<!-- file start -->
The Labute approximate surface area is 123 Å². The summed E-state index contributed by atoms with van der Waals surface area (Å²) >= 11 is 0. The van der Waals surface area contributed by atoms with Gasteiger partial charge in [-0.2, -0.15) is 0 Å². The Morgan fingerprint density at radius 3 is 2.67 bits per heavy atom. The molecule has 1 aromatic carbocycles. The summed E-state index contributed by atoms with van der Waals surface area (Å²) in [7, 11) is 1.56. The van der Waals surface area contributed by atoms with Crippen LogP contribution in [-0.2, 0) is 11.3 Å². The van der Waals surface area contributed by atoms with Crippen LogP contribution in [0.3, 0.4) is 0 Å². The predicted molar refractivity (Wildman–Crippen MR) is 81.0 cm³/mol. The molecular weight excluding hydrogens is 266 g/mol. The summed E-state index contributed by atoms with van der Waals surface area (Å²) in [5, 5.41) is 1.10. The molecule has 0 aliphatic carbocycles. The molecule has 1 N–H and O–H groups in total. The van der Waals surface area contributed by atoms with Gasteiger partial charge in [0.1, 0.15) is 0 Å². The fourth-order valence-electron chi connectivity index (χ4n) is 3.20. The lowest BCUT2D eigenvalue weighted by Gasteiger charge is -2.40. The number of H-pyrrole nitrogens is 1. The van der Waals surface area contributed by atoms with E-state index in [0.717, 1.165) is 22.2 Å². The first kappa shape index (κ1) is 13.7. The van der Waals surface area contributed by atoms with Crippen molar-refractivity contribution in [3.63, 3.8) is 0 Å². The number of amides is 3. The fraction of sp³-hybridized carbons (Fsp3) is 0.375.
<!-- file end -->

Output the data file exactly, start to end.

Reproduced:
The Labute approximate surface area is 123 Å². The summed E-state index contributed by atoms with van der Waals surface area (Å²) >= 11 is 0. The van der Waals surface area contributed by atoms with Gasteiger partial charge in [-0.2, -0.15) is 0 Å². The Morgan fingerprint density at radius 3 is 2.67 bits per heavy atom. The molecule has 1 aromatic carbocycles. The summed E-state index contributed by atoms with van der Waals surface area (Å²) in [7, 11) is 1.56. The van der Waals surface area contributed by atoms with Crippen LogP contribution in [-0.2, 0) is 11.3 Å². The van der Waals surface area contributed by atoms with Crippen LogP contribution in [0.3, 0.4) is 0 Å². The predicted molar refractivity (Wildman–Crippen MR) is 81.0 cm³/mol. The molecular weight excluding hydrogens is 266 g/mol. The summed E-state index contributed by atoms with van der Waals surface area (Å²) in [5, 5.41) is 1.10. The molecule has 0 aliphatic carbocycles. The molecule has 1 N–H and O–H groups in total. The van der Waals surface area contributed by atoms with Gasteiger partial charge in [0.1, 0.15) is 0 Å². The fourth-order valence-electron chi connectivity index (χ4n) is 3.20. The lowest BCUT2D eigenvalue weighted by Gasteiger charge is -2.40. The number of H-pyrrole nitrogens is 1. The van der Waals surface area contributed by atoms with E-state index in [0.717, 1.165) is 22.2 Å². The first kappa shape index (κ1) is 13.7. The van der Waals surface area contributed by atoms with Crippen molar-refractivity contribution in [3.63, 3.8) is 0 Å². The number of amides is 3. The fraction of sp³-hybridized carbons (Fsp3) is 0.375.